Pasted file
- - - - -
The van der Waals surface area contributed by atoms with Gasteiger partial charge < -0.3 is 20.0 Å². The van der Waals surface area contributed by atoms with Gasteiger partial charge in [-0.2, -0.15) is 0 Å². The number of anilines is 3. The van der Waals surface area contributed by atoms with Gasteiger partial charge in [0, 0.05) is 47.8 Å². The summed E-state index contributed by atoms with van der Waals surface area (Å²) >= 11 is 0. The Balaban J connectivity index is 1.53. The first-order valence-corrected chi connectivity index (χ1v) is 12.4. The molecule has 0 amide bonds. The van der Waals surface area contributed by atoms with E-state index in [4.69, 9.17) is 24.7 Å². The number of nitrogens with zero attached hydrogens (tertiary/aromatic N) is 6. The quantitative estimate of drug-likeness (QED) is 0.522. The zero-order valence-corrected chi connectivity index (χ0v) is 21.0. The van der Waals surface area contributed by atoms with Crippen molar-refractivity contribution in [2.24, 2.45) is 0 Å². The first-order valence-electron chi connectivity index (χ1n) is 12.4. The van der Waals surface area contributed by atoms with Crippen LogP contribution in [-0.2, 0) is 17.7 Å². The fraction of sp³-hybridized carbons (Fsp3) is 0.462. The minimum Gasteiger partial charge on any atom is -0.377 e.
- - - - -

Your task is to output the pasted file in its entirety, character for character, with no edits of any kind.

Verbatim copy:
The van der Waals surface area contributed by atoms with Gasteiger partial charge < -0.3 is 20.0 Å². The van der Waals surface area contributed by atoms with Gasteiger partial charge in [-0.2, -0.15) is 0 Å². The number of anilines is 3. The van der Waals surface area contributed by atoms with Gasteiger partial charge in [0, 0.05) is 47.8 Å². The summed E-state index contributed by atoms with van der Waals surface area (Å²) >= 11 is 0. The Balaban J connectivity index is 1.53. The first-order valence-corrected chi connectivity index (χ1v) is 12.4. The molecule has 0 amide bonds. The van der Waals surface area contributed by atoms with E-state index in [4.69, 9.17) is 24.7 Å². The number of nitrogens with zero attached hydrogens (tertiary/aromatic N) is 6. The quantitative estimate of drug-likeness (QED) is 0.522. The zero-order valence-corrected chi connectivity index (χ0v) is 21.0. The van der Waals surface area contributed by atoms with Crippen molar-refractivity contribution in [2.24, 2.45) is 0 Å². The first-order valence-electron chi connectivity index (χ1n) is 12.4. The van der Waals surface area contributed by atoms with Crippen LogP contribution in [-0.2, 0) is 17.7 Å². The fraction of sp³-hybridized carbons (Fsp3) is 0.462. The minimum Gasteiger partial charge on any atom is -0.377 e.